It is not uncommon to create stories in order to make sense of parts of our environment and people that we may not know much about. One common story is that of the perfect therapist. This story has one major flaw, we are human. Life is a rhythm of balance and imbalance, positive and negative, stability and crisis. Life is not just one thing and as therapists, we are not immune to that rhythm.
A good portion of the therapy process is the therapeutic relationship between the therapist and the client. Thus, it is important to feel as though you can share with your therapist without feeling “less than” when you share. The therapeutic relationship is different from other relationships in our lives because the reciprocity that typically exists in a relationship does not exist. It is not unusual to wonder about your therapist as a person. However, if the story skews to a life without any conflict or turmoil, bring yourself back to a space of curiosity. The difference is as simple as “I know that they must have a great relationship” versus “I wonder if they have a great relationship.” One more step is to take that thought and ask yourself, “why am I wondering this? or “why is this important to me.” There are some instances where you may learn personal information about the therapist but even those disclosures are to be done when it is relevant to your treatment.
Different styles as well as theoretical orientations (theories that the therapist draws from to work with clients) will influence the way the therapist shows up in the room. These influence the use of silence, talkativeness, directness, types of questions that are asked, etc. It is easy to generate stories about what these techniques say about how the therapist thinks or feels about you. However, these are designed to provide treatment and not to convey the therapist’s feelings about a client.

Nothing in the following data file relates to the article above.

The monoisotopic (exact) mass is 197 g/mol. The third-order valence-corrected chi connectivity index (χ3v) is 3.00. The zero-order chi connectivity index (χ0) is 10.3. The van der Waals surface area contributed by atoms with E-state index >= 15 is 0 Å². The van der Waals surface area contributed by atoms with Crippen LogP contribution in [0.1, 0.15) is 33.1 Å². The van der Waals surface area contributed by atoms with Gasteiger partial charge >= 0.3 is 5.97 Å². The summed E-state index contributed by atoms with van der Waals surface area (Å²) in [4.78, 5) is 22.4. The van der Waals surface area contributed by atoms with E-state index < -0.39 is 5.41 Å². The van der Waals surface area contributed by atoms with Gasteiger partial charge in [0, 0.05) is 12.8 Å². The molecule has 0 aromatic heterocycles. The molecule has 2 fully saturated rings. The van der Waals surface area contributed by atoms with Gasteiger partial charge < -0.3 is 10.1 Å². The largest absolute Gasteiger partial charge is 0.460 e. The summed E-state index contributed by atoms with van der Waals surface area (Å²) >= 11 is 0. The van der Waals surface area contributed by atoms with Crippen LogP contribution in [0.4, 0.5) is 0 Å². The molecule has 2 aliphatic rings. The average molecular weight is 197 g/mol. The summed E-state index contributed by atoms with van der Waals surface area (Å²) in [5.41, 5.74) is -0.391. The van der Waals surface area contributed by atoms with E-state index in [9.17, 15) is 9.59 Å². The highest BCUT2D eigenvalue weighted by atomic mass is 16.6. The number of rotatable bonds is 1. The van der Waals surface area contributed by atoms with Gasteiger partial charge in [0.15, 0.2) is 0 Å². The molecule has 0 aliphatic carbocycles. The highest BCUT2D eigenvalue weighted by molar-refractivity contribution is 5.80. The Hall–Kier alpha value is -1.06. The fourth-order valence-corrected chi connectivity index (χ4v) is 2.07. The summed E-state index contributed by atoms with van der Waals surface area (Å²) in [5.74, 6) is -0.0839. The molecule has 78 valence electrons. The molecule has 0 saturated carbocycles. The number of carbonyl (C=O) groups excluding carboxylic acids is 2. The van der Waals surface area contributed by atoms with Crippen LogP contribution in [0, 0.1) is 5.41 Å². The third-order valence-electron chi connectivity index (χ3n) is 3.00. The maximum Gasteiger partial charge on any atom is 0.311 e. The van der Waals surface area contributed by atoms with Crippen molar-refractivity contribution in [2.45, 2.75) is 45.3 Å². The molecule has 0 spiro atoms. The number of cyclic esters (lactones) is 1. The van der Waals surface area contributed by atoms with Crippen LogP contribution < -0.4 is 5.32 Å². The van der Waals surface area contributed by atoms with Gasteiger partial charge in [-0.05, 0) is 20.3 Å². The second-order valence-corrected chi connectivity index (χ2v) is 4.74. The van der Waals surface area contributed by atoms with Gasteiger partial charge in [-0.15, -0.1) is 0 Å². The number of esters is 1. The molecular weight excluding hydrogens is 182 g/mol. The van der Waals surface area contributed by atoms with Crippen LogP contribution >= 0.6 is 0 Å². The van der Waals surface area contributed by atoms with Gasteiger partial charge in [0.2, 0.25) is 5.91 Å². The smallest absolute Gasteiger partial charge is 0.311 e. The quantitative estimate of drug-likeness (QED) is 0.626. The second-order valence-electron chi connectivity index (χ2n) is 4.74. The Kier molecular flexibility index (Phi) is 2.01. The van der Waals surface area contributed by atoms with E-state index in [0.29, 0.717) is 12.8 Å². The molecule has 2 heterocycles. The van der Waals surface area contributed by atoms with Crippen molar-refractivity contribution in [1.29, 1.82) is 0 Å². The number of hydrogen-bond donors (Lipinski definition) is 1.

Here are three things to do when you feel like the story of therapist perfection is being created:
1. Check in with yourself
• Do I feel like the therapist is judging me or will judge me?
• Do I feel like I need to take care of my therapist?
• Has my therapist done or said something that offended me?
• Is my therapist a good fit for me?
2. Bring your experience into the room
Talk to your therapist about what are thinking and feeling. This may seem daunting at first but by being able to address the process, you clear the space.
3. Find ways to become comfortable with feeling uncomfortable
Growth, healing and change are not the most comfortable processes so there will be times that you do not feel comfortable. The important part is to ask why you are feeling this way.
I invite you to do periodic check-ins to see how the space feels for you.